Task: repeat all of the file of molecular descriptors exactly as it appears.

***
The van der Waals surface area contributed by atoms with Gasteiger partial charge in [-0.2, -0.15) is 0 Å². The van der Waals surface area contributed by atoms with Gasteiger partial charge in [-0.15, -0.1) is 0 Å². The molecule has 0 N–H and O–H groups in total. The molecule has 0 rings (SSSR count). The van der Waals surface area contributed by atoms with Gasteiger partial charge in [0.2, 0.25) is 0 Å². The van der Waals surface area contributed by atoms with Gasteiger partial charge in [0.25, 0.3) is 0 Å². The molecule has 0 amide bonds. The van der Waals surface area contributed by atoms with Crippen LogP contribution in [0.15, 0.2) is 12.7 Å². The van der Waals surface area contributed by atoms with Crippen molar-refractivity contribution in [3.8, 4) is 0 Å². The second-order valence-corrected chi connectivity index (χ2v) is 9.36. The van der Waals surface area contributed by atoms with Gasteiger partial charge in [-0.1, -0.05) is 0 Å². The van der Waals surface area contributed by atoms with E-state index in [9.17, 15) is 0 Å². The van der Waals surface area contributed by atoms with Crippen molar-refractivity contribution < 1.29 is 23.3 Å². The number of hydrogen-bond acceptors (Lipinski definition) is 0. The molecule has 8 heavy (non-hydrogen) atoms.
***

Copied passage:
The van der Waals surface area contributed by atoms with Gasteiger partial charge in [-0.2, -0.15) is 0 Å². The van der Waals surface area contributed by atoms with Gasteiger partial charge in [-0.15, -0.1) is 0 Å². The molecule has 0 N–H and O–H groups in total. The molecule has 0 rings (SSSR count). The van der Waals surface area contributed by atoms with Gasteiger partial charge in [0.2, 0.25) is 0 Å². The van der Waals surface area contributed by atoms with Gasteiger partial charge in [0.25, 0.3) is 0 Å². The molecule has 0 amide bonds. The van der Waals surface area contributed by atoms with Crippen LogP contribution in [0.15, 0.2) is 12.7 Å². The van der Waals surface area contributed by atoms with Crippen molar-refractivity contribution in [3.8, 4) is 0 Å². The second-order valence-corrected chi connectivity index (χ2v) is 9.36. The van der Waals surface area contributed by atoms with Gasteiger partial charge in [-0.1, -0.05) is 0 Å². The van der Waals surface area contributed by atoms with E-state index in [9.17, 15) is 0 Å². The van der Waals surface area contributed by atoms with Crippen molar-refractivity contribution < 1.29 is 23.3 Å². The number of hydrogen-bond acceptors (Lipinski definition) is 0. The molecule has 8 heavy (non-hydrogen) atoms.